There’s really just one reason a word couldn’t be spelled пьот: Russian spelling doesn’t do that. A hypothetical пьот would be pronounced just like пёт. The ь palatalizes the п before it, and the vowel following a palatalized sound is palatalized too (unless there’s a ъ or in a few other circumstances you’ll learn about).
There are words in Russian, however, that start with пё-. They are pronounced ever-so-slightly differently than words starting with пьё-; if you listen closely to Google, you can hear it. To English ears it may sound a little bit like the difference between “pyot” (пёт) and “piyot” (пьёт), but the /i/ is very, very diminished, barely there, and definitely not adding another syllable. (If you know IPA, пёт would be [pʲɵt] while пьёт is [p⁽ʲ⁾jɵt]—it’s just a bit more /j/ in one than the other.)
There are very few words where you need to make this distinction, and they can be distinguished in context even if you mishear/mispronounce it. (This is the real reason for Russian spelling reform to have done this thing that resulted in no пьо-: it reduces ambiguity.)
¹ People who insist ё is a “version of е with diacritics” are using the orthography—the writing—as authoritative, but in linguistics, “spontaneous performance” (meaning speech, for non-sign languages) is what’s authoritative. (This is slightly complicated by the fact that “letter” is a term of orthography, not speech, but go with me here for a moment.) There’s a definite relationship between о and ё, and it’s the same relationship as between а → я, у → ю, and э → е: the first is non-palatal, the second is palatal.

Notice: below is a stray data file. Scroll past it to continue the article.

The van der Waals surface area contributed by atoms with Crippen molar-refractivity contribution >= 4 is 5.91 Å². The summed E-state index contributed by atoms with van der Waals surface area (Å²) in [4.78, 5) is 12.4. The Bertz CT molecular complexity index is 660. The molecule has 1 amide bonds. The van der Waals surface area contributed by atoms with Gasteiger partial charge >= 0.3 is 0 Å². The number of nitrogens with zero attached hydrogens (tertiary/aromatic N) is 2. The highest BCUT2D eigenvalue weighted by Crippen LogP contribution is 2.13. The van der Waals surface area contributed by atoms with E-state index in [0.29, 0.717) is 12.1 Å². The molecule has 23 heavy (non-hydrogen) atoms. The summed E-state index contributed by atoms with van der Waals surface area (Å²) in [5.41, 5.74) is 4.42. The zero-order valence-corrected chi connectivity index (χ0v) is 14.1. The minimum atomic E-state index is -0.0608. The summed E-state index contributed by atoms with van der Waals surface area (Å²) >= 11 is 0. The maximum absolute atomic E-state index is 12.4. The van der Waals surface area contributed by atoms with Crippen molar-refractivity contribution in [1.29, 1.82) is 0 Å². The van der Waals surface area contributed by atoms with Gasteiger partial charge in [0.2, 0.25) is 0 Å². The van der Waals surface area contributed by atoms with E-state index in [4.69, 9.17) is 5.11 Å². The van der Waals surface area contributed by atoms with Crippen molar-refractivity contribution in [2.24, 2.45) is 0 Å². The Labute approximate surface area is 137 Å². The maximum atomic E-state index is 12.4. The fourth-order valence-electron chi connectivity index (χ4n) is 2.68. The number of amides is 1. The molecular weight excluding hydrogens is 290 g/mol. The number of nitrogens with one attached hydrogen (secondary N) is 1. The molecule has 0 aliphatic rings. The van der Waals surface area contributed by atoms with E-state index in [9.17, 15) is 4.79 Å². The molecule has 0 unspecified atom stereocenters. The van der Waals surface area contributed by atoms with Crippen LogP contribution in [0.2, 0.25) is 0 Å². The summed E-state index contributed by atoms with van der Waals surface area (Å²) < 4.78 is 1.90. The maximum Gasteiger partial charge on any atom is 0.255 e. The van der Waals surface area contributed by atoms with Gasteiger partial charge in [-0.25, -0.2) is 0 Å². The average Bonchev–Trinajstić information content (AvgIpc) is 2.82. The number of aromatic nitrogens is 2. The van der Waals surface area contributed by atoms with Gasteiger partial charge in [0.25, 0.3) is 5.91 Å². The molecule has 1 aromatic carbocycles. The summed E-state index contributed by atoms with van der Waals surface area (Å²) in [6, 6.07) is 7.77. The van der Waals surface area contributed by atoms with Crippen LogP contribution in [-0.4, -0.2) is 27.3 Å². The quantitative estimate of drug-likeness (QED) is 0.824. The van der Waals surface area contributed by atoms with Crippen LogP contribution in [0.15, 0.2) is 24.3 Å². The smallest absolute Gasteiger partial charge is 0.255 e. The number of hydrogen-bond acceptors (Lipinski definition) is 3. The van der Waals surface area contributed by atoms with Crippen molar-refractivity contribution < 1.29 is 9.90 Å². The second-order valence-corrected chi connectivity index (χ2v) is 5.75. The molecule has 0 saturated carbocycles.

If these two letters were о and ö, or if е were pronounced /o/, you’d get no argument from me if you wanted to say they were the same letters, one with a diacritic. But the sounds of е and ё have no sound relationship, only a writing relationship, and a spoken language can exist without writing, but not without speech, so speech is primal. So о and ё are deeply related in the language as phonemes—which usually are what correspond to “letters”—while е and ё aren’t strongly related as phonemes, they just happen to have similar shapes on the printed page.
Brilliant answer! I love how you talked us through all the permutations. What about if a ъ gets involved? It usually cancels palatalisation, right? Have I understood you correctly that: 1. пё = /pʲo/ 2. пъё = /pjo/ 3. пьё = /p(ʲ)jo/ 4. ъ is only ever used before я е ё и and ю
Look at this: Лошадь ест яблоко (сейчас, в этот момент времени) = The horse is eating an apple. Лошадь ест яблоки (любит их) - The horse eats apples. Всё зависит от контекста.
Он пьёт молоко (прямо сейчас) = He is drinking milk. Он никогда не пьёт молоко = He never drinks milk.
пить (pitʹ) "to drink":
From Old East Slavic пити (piti), from Proto-Slavic piti (“to drink”). From Proto-Indo-European (see peh₃-), cognates include Lithuanian puotà (“drinking spree, wassail”), Old Prussian pōuton (“to drink”), poieiti (“drink (imperative)”), Sanskrit पाति (pāti, “he drinks”), पाययति (pāyayati, “to give to drink”), Ancient Greek πόσις (pósis, “the act of drinking”), πίνω (pínō, “I drink”), πώνω (pṓnō, “I drink”), Latin pōtus (“drunk, having been drunk”), and (from reduplicated present stem) Sanskrit पिबति (pibati, “he drinks”), पीत (pīta, “drunk”), Latin bibō (“I drink”) (< *pibō), Albanian pi (“I drink”), Old Irish ibim (“I drink”), Welsh yfed.